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October 16, 2011 05:13 PM UTC

Long Line of Protesters

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  • by: Konola

Today, in Washington, people are celebrating the dedication of a monument to Martin Luther King. Near the end of his life, after winning two major legislative battles guaranteeing civil rights and voting rights for his people, Martin Luther King said, “The Constitution assured the right to vote, but there is no such assurance of the right to adequate housing, or the right to an adequate income. And yet, in a nation which has a gross national product of 750 billion dollars a year, it is morally right to insist that every person has a decent house, an adequate education and enough money to provide basic necessities for one’s family. Achievement of these goals will be a lot more difficult and require much more discipline, understanding, organization and sacrifice.”

King’s method of protest was to occupy the public square in order to call attention to the issues of discrimination and economic inequality. He knew that solutions wouldn’t be created in the public square. He also knew that unless we were talking about the problem, there would never be any solutions offered. His strategy was to stand in public until people in power acknowledged that the problem existed, and started talking about it. He expected solutions to come from those discussions.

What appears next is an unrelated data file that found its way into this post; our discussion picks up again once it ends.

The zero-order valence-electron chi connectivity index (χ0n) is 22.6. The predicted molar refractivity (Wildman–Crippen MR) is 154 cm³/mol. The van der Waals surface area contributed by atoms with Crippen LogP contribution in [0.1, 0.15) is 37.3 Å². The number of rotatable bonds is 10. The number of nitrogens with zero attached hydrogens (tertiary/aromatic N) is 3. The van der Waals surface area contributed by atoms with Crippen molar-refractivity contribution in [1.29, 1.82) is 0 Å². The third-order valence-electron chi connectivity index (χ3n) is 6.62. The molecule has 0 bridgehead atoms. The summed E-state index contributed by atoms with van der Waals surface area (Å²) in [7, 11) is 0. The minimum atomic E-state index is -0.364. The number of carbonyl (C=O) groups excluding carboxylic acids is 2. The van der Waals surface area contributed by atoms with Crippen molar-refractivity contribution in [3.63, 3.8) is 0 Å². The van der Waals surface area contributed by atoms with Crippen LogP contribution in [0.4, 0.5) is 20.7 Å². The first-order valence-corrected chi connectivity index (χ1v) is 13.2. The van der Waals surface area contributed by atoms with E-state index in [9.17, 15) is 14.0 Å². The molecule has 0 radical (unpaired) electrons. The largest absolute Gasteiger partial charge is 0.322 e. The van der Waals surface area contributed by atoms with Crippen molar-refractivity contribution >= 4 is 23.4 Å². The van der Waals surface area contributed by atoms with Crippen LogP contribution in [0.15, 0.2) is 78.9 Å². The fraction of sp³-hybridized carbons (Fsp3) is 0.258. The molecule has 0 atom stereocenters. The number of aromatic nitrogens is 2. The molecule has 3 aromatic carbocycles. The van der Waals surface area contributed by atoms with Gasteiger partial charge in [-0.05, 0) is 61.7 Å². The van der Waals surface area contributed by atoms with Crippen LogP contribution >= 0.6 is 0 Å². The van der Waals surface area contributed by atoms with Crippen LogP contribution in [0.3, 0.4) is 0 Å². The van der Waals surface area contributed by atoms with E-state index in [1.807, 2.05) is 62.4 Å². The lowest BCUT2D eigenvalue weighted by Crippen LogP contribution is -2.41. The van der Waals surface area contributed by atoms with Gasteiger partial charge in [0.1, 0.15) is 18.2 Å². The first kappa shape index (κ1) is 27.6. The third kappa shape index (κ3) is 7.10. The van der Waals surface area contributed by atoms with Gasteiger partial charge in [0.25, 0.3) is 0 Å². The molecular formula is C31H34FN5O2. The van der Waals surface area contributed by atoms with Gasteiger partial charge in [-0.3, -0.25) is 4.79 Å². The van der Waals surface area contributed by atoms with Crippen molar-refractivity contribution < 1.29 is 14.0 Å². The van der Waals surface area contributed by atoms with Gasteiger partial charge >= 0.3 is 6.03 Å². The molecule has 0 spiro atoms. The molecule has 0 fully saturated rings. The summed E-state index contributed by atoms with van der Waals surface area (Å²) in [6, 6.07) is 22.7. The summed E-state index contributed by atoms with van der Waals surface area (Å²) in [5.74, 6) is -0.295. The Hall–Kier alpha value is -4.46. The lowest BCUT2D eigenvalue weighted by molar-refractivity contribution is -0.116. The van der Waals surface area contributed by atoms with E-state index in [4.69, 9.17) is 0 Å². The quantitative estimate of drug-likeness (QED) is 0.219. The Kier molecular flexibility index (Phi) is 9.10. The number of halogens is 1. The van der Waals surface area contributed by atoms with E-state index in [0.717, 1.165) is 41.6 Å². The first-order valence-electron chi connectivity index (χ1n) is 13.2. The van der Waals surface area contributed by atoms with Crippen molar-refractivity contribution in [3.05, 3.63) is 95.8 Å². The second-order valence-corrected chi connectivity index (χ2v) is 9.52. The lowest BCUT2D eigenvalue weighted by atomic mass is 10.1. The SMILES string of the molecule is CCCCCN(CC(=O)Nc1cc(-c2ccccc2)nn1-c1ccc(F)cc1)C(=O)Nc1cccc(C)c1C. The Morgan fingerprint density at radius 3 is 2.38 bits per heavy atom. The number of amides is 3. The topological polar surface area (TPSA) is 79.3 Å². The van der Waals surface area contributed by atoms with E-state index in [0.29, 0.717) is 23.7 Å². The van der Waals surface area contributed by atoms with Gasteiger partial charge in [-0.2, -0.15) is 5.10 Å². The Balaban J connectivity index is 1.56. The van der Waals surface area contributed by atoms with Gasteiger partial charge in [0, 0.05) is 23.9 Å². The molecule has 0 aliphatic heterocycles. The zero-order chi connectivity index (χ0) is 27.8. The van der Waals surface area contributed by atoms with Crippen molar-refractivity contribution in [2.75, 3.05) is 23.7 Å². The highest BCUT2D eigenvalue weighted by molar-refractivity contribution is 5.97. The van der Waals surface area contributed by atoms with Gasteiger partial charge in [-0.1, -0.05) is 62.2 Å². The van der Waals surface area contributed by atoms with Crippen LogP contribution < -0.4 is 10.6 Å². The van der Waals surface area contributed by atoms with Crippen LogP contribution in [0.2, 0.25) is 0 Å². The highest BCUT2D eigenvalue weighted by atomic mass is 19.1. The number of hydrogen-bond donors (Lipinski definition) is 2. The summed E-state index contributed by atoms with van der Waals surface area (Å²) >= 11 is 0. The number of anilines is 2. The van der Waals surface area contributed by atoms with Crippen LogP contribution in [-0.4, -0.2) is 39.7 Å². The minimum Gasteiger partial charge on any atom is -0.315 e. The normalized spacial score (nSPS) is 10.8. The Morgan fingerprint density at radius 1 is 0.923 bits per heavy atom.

It is fitting that this celebration of King’s life is the day after Occupy Earth made international news. King was following in the footsteps of Gandhi, who stood up to British power, inventing non-violent techniques, in his quest for freedom for India. And now the protestors of Occupy Earth are following the paths left by Gandhi and King.  They are standing in the public square. They are willing to question the right of establishment to ban them from assembly in the square  which was paid for with taxes on their work. They are willing to go to jail to highlight the growing economic inequality and resulting alienation from political leaders.

I attended the Occupy Grand Junction event yesterday. The people who showed up were of all ages and from all walks of life. We all had the opportunity to speak into a bullhorn about what motivated us to be there. A young high school student said he came because he was learning about freedom of speech in an American History class. A World War II veteran came because he wanted the American Dream to be alive for his great-grand-children. A young teacher came because she was concerned that we weren’t providing an adequate education to our kids. A grandfather, who manages restaurants, came because he is concerned at the growing economic inequality. A councilor in a mental health clinic came because budget cuts are hurting the people in her care. A homeless man with mental illness came because he thought the power of love was more important than the love of power. A community organizer came to remind people that democracy works for people when they organize and stand up together to demand change.

I don’t know how many of those people stayed until the bewitching hour, when the space was supposed to be vacated, according to signs posted all around the courthouse lawn. I know that some planned to pitch their tents in the public square, and stay until government began to listen to them. They also planned to be arrested, without resistance. They had attorneys standing by to represent them. This middle-class lady left when her back pain got too great. Clearly she has a big mouth, but not the heart of a Gandhi or King.

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